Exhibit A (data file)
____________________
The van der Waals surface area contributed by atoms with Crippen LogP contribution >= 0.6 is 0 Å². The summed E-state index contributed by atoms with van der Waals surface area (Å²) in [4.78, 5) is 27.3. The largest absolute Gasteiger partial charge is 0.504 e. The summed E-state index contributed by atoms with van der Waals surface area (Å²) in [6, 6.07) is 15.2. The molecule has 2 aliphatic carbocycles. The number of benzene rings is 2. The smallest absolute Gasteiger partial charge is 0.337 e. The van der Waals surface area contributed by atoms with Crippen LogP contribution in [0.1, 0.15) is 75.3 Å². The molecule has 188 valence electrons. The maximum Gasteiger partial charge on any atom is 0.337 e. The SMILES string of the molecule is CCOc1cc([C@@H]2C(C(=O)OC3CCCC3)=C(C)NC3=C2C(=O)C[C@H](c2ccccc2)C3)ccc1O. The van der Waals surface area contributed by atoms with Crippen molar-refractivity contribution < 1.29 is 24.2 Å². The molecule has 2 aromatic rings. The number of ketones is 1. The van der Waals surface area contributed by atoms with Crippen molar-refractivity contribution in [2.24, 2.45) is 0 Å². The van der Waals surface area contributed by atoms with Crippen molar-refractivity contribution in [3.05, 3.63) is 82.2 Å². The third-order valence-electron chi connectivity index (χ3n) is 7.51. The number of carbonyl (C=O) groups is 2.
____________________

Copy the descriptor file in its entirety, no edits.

The van der Waals surface area contributed by atoms with Crippen LogP contribution >= 0.6 is 0 Å². The summed E-state index contributed by atoms with van der Waals surface area (Å²) in [4.78, 5) is 27.3. The largest absolute Gasteiger partial charge is 0.504 e. The summed E-state index contributed by atoms with van der Waals surface area (Å²) in [6, 6.07) is 15.2. The molecule has 2 aliphatic carbocycles. The number of benzene rings is 2. The smallest absolute Gasteiger partial charge is 0.337 e. The van der Waals surface area contributed by atoms with Crippen LogP contribution in [0.1, 0.15) is 75.3 Å². The molecule has 188 valence electrons. The maximum Gasteiger partial charge on any atom is 0.337 e. The SMILES string of the molecule is CCOc1cc([C@@H]2C(C(=O)OC3CCCC3)=C(C)NC3=C2C(=O)C[C@H](c2ccccc2)C3)ccc1O. The van der Waals surface area contributed by atoms with Crippen molar-refractivity contribution < 1.29 is 24.2 Å². The molecule has 2 aromatic rings. The number of ketones is 1. The van der Waals surface area contributed by atoms with Crippen molar-refractivity contribution in [2.24, 2.45) is 0 Å². The van der Waals surface area contributed by atoms with Crippen molar-refractivity contribution in [3.05, 3.63) is 82.2 Å². The third-order valence-electron chi connectivity index (χ3n) is 7.51. The number of carbonyl (C=O) groups is 2.